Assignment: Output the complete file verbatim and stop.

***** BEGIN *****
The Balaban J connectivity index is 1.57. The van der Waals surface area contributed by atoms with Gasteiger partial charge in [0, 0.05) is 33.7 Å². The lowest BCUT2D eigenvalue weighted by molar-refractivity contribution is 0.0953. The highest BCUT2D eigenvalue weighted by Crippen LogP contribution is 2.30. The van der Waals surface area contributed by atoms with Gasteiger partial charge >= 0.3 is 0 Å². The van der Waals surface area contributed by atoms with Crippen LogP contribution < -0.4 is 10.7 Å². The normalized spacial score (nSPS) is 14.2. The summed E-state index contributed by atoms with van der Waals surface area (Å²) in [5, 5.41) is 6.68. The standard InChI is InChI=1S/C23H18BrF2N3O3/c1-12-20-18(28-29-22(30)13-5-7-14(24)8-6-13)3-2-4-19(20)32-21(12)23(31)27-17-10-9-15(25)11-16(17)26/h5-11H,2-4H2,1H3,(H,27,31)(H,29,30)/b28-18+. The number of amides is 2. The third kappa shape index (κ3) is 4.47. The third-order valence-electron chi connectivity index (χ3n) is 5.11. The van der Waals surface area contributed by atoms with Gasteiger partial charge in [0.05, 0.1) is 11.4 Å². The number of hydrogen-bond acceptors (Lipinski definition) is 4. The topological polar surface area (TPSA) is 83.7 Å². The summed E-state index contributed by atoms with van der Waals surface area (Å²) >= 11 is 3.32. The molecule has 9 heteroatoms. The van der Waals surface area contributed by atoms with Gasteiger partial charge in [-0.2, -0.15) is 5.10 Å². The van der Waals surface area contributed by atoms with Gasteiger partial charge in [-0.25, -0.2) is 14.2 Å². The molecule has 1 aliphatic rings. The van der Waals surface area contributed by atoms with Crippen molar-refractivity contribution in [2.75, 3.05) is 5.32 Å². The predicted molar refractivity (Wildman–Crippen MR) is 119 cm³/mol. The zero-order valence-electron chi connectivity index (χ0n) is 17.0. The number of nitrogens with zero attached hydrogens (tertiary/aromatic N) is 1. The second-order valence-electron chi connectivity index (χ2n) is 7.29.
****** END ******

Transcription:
The Balaban J connectivity index is 1.57. The van der Waals surface area contributed by atoms with Gasteiger partial charge in [0, 0.05) is 33.7 Å². The lowest BCUT2D eigenvalue weighted by molar-refractivity contribution is 0.0953. The highest BCUT2D eigenvalue weighted by Crippen LogP contribution is 2.30. The van der Waals surface area contributed by atoms with Gasteiger partial charge >= 0.3 is 0 Å². The van der Waals surface area contributed by atoms with Crippen LogP contribution < -0.4 is 10.7 Å². The normalized spacial score (nSPS) is 14.2. The summed E-state index contributed by atoms with van der Waals surface area (Å²) in [5, 5.41) is 6.68. The standard InChI is InChI=1S/C23H18BrF2N3O3/c1-12-20-18(28-29-22(30)13-5-7-14(24)8-6-13)3-2-4-19(20)32-21(12)23(31)27-17-10-9-15(25)11-16(17)26/h5-11H,2-4H2,1H3,(H,27,31)(H,29,30)/b28-18+. The number of amides is 2. The third kappa shape index (κ3) is 4.47. The third-order valence-electron chi connectivity index (χ3n) is 5.11. The van der Waals surface area contributed by atoms with Gasteiger partial charge in [0.05, 0.1) is 11.4 Å². The number of hydrogen-bond acceptors (Lipinski definition) is 4. The topological polar surface area (TPSA) is 83.7 Å². The summed E-state index contributed by atoms with van der Waals surface area (Å²) >= 11 is 3.32. The molecule has 9 heteroatoms. The van der Waals surface area contributed by atoms with Gasteiger partial charge in [-0.2, -0.15) is 5.10 Å². The van der Waals surface area contributed by atoms with Gasteiger partial charge in [-0.25, -0.2) is 14.2 Å². The molecule has 1 aliphatic rings. The van der Waals surface area contributed by atoms with Crippen molar-refractivity contribution in [2.75, 3.05) is 5.32 Å². The predicted molar refractivity (Wildman–Crippen MR) is 119 cm³/mol. The zero-order valence-electron chi connectivity index (χ0n) is 17.0. The number of nitrogens with zero attached hydrogens (tertiary/aromatic N) is 1. The second-order valence-electron chi connectivity index (χ2n) is 7.29.